• anonymous postdoc says:

    A modest proposal : if the choice is between success rates, award size, and maintaining or increasing investigator population, I support the cull. Even if I don't get my own lab. I could deal with the change of plan much more flexibly now than 3-6 years from now. (But I guess for now I'm still trying, though I know many who got out into those medical liaison jobs while the getting was good.) Kill the ESI bonus. Let's acknowledge that this system is eating the young, and do it with gusto!

    If we still have to choose between award size and award number once we are down to 200 boomers, I vote for increasing award size. Fewer labs to employ techs and grad students and postdocs that way.

  • rs says:

    I don't see a reason to increase the award size. In fact, NIH should stop supporting PI salaries beyond a certain percent efforts and universities should take the responsibilities for their faculties. The only support NIH should do in a research proposal should be for professional staff (no post-docs or grad students) and actual research cost. If any lab needs a professional staff, there need to be a serious justification for that. Postdocs and grad students should be supported via training grants thus keeping their numbers under check. Most of the industry jobs do not need a PhD and there is no reason to train them for multiple years. Under this scheme a modular budget is pretty good.

  • E rook says:

    I think peer reviewers at SS should not see the or make recommendations on budgets or justifications. Supposedly they focus on teh meritz, but I've heard of more than one NI/ESI change their proposals (and be advised to do so), to be within modular for R01s, which we can now agree seems arbitrary in the face of inflationary costs to carry out the (SS's) expected breadth and depth of an R01, 3-aim, project. I think that Councils have the expertise to judge the cost of carrying out the research and peer review should be divorced from cost considerations. Supposedly the decision to fund a project at the IC) is separate Lready. From an evaluation of teh scienze, I advocate removing budget considerations from the minds/biases of the indivuals Eva,urged teh meritz. Council and the IC Directors' offices should have the discretion to negotiate adjusting aims to budget cuts. Not SS. I think the groupthink and distance from reality make them unqualified (think Reagan never seeing a bar code scanner at the grocery store and W not knowing the price of a gallon of gas).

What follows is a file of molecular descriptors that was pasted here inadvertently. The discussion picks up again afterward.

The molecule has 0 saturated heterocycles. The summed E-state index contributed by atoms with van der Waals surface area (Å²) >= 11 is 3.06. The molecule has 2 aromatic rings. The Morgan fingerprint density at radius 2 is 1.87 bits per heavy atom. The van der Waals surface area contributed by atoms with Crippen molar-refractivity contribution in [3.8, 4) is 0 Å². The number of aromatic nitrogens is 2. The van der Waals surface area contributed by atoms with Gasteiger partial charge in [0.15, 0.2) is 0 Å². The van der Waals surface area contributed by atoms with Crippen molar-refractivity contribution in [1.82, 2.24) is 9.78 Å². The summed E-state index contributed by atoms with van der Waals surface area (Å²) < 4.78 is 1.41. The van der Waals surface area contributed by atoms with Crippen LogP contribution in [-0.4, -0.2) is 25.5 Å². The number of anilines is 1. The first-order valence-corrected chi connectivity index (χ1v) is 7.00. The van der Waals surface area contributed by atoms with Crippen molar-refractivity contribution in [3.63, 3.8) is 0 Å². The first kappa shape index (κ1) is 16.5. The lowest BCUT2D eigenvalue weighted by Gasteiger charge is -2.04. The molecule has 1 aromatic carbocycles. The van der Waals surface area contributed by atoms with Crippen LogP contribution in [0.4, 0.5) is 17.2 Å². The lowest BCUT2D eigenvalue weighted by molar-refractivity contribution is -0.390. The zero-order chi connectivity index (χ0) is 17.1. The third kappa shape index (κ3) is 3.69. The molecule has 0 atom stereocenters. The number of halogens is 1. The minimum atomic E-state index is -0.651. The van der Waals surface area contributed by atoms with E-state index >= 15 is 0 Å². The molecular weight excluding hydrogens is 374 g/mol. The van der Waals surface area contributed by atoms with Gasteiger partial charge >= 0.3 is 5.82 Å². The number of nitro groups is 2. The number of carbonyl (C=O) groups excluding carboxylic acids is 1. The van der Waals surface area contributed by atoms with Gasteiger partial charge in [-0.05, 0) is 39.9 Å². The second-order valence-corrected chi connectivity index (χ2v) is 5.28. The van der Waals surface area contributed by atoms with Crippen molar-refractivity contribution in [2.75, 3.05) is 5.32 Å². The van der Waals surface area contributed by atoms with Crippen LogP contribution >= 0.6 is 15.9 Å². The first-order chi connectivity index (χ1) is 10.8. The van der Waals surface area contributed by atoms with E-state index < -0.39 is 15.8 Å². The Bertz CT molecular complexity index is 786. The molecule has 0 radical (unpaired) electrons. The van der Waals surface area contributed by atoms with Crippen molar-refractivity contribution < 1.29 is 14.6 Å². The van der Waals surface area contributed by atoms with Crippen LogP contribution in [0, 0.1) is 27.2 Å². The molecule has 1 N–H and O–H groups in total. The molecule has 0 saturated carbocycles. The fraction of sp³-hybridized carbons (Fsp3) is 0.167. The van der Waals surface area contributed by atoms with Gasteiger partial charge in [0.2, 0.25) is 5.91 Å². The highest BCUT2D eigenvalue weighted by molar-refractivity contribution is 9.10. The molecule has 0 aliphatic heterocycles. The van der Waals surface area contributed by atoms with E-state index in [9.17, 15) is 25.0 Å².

• E rook says:

    Correction I meant daddy bush, not Reagan, but the principle holds.

  • Comradde PhysioProffe says:

    Cutting grant budgets to keep paylines up is a mechanism for imposing de facto involuntary cost sharing on grant recipient institutions.

  • Established PI says: